In recent paintings I’ve been using a knife to suggest details. The sort of detail it would be impossible to paint with a brush. The surprising thing is that the context and the bits of paint supplies clues and the viewer fills in the missing bits.
This worked well for me in the painting of the people on the pier. To illustrate what I mean I’ve included a very much enlarged detail from this painting. I placed silhouetted shapes and the context suggests the shapes are people, because you expect people, you see people.
I think that the resultant images are more strikingly real than a meticulously painted figure. I proves that there is nothing more powerful than the imagination.
On the subject of the power of the imagination, another point of interest here is the brilliance of the blue of the sky and sea. This is pure Prussian Blue and white, laid down before later colour mixes were added on top. In the entire painting there are only four colours used, and in the foreground all of these were used. Some were blended and some placed as pure colour which mixed with what was already there. This reduced the brilliance of these colours, further emphasising the chroma of the pure blue colour. What is seen is brilliant blue, not Prussian, which after all, is not a precise colour match of sky blue. Your imagination sees this as seaside sky colour in a similar way to how you see the family group out for a stroll on the pier.
Here is the video of the painting process and see how easy it was to suggest the figures using the point of a knife.
The weather here is great at the moment. A mixture of intense sunshine and showers. The sort of weather which makes the garden scream for attention and so painting is put on hold for a few days. The sun sets here at 10 pm and darkness falls at about 11 pm. I managed a 2 hour painting after sunset and here it is. Its 14″x10″, the colours are limited as usual, Yellow Ochre, Burnt Sienna, Raw Umber and Prussian Blue. As the painting has a rough look to it, when it came to painting the birds I had to resist being too careful with these, as to keep the rough look throughout.
I will post the painting video in a day or two. See you then.
I liked the mechanical lines and confusion of ropes and cables in this scene. These are working boats, as the pungent stench of fish, nets and various implements testify. I’m not knowledgeable in these matters so I just painted what I saw, lines and angular shapes. How different from natural shapes and growing things like trees. A fine brush can trace the lines of growth and the shapes almost flow off the brush. These lines are harsh and straight.
I used a few painting knives to paint these lines. The knife was used in a few other places to induce a uniformity of texture. I used 3 colours in this painting, Windsor Lemon, Permanent Rose and Prussian Blue. More or less the same as I have been using in the landscape paintings, but there is no ‘earth’ colours used. These are the Ochres, Siennas and Umbers and produce natural colours found in nature. I was hoping to convey a sense of industrial activity and a scent of fish as a bonus.
The painting is 16″ x 12″ and took under 2 hours to complete, which was fast compared to recent paintings so I have the video ready to post now. See you soon.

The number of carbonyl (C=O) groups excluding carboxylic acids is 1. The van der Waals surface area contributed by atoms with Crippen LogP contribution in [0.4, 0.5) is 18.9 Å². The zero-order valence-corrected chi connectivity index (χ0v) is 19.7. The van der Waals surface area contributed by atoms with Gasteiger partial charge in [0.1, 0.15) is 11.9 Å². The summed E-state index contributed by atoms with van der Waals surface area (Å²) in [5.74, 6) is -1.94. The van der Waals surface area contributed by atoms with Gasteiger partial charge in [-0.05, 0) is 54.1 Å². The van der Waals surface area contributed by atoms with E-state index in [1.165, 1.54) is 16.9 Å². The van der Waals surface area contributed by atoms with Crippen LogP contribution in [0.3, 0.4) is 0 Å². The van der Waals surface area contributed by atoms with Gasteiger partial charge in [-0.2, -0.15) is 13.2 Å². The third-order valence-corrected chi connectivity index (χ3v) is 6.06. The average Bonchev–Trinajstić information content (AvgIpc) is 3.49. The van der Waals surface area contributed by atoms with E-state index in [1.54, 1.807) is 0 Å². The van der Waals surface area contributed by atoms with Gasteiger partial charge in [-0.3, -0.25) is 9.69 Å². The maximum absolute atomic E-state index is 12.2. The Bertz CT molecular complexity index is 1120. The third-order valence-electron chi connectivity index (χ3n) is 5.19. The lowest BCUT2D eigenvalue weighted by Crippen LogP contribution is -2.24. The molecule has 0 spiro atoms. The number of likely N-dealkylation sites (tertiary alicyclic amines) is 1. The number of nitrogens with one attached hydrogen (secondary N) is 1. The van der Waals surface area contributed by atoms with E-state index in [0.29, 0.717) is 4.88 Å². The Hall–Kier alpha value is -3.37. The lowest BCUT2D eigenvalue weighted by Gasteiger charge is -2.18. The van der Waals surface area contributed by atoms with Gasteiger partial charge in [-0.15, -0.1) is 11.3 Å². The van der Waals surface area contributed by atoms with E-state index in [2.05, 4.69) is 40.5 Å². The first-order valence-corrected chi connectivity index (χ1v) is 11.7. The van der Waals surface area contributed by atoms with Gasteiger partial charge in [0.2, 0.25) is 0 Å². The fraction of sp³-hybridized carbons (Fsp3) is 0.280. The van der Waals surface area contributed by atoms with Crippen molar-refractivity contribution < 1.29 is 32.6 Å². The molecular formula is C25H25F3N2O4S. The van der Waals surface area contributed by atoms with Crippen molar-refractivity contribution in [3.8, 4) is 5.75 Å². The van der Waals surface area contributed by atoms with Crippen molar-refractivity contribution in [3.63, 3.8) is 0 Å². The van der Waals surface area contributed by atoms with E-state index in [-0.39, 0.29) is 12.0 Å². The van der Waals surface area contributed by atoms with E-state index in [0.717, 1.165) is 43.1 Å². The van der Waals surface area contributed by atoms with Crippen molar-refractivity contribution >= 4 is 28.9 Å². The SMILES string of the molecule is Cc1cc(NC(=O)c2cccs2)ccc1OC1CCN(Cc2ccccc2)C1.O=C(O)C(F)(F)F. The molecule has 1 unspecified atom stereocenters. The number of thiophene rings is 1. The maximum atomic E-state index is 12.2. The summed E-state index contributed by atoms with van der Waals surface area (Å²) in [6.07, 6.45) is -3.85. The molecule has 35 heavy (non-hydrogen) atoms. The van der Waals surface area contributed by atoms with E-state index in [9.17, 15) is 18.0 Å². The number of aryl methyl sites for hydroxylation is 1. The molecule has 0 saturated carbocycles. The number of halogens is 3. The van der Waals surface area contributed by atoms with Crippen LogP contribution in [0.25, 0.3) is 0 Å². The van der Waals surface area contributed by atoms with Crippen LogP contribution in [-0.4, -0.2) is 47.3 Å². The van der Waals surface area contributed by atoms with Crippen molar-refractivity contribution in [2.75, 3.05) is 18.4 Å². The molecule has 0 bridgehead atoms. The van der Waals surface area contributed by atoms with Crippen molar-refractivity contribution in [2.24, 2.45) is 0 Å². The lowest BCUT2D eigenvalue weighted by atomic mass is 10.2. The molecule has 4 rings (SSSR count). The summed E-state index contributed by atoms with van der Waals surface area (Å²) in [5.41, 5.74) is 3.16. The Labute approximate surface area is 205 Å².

I think its important to have the horizon level in a landscape painting. I will always draw this important line first before the sketch is started. On bigger paintings I will measure the distance to be absolutely sure its correct.
Its not so noticeable on standard landscape because of distant hills or mountains but when the flat line of the sea is included in a painting its critical its completely level. Its all about the illusion of reality I continuously try and achieve.
I have a steel ruler I use to help me in this endeavour. By lying it flat on the surface of the painting and using it like a stencil to brush flat the lowest sky colours I get a final paint layer completely straight and level. Its amazing how crooked this line can be when painted by hand alone. Only when the ruler is employed can you see how wobbly this horizon line can be. If the ruler causes a few smudges on the lower part, usually the sea, that’s OK as these are going to be overpainted later on.
I went for a long walk along the beach at Courtown, Co. Wexford as part of my recuperation following a week of sneezing, coughing and everything else that goes with the common cold.
This painting is a bit bigger than my usual, measuring 16″ x 20″ and also took a bit longer than my usual 2 hours, 4 hours in fact. From the outset, the large featureless areas, like the calm sea, the flat beach, would need to be a complex series of colours and shapes to weave an interesting surface. This is a personal preference, I cannot tolerate the monotony of a single layer of colour. By applying layers and not completely covering the previous layer adds this complexity. It means a particular area of the painting must be built up relative to other areas. The clouds were finished relative to the final shape and colours of the waves. As there are only 3 colours used, Yellow Ochre, Burnt Sienna and Prussian Blue, the process is a bit tedious but the final harmony is worth it.
I have not suggested the scale within this landscape. The trees on the cliff top are no help – they could be any size. I was going to put the usual couple walking at the waters edge in the middle distance, but I thought I could get it to work without this visual cliché. So now the viewer could be standing on the cliff overlooking the panoramic view or standing on the beach about to walk into the sunlight.
I will post the video, possibly in 2 parts, in a few days. See you then.